I was recently asked about my programming background and thought it would be useful to put together a few of the things I've done over the years.
In 2009 I won 1st place at the finals of Yahoo's international programming competition with this hack: http://www.youtube.com/watch?v=yNqgq7ej7JQ. This followed my win at the regional level (University of Waterloo).
In 2010 I won TechCrunch Disrupt's hackathon with this hack: http://www.youtube.com/watch?v=_QCnPHHCTXg, an alert service for the SEC's EDGAR system. That same year I was a winner at PayPal's hackathon after winning the semi-finals with a Twitter donation platform that I developed.
In my final year of law school I realized that there wasn't a way of discovering new laws/regulations or following MPP's speeches in the Legislature so I developed OntarioMonitor.ca. Here's a bit of coverage about the service: http://www.itbusiness.ca/news/new-site-monitors-latest-happenings-at-ontario-legislature/17261. There's now also a Federal version: http://www.federalmonitor.ca.
During the summer that I began my law practice I developed Canada's first legal services marketplace that displays prices (for flat rate legal services): http://www.flatlaw.ca. This was covered by the Globe and Mail about six months ago: http://www.theglobeandmail.com/report-on-business/small-business/sb-tools/sb-how-to/website-makes-a-case-for-flat-legal-fees/article19658049/.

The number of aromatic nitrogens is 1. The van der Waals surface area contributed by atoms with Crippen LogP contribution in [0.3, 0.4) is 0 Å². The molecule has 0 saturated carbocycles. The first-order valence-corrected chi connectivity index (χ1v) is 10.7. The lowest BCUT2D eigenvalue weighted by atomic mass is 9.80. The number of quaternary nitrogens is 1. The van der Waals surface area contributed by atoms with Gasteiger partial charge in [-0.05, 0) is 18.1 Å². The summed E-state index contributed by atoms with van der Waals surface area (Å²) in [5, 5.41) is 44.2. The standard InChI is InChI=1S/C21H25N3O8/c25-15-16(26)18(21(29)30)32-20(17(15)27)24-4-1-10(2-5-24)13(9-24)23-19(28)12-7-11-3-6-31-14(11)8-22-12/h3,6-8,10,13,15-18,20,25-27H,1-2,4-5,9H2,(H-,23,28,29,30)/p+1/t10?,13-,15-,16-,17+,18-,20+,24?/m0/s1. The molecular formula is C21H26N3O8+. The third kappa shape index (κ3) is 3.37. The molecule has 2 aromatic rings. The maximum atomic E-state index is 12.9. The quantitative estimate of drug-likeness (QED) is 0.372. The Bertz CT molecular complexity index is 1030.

Some of programming work is available on the website of my former contract programming business: http://summerhilldesign.com/. I designed and programmed all of the services listed above (solely).
In my undergrad summers I worked for Ralph Nader in Washington, D.C. (I briefly ran the web/IT side for the D.C. office and then worked for them from Waterloo part-time during the school year) and a startup called Metranome that was acquired by Desire2Learn.
My most recent technical work has been a personal project involving extracting data from appellate court decisions (blog post about it). My main business is now my technology law practice but I'm continuing to develop and expand my government monitoring services too.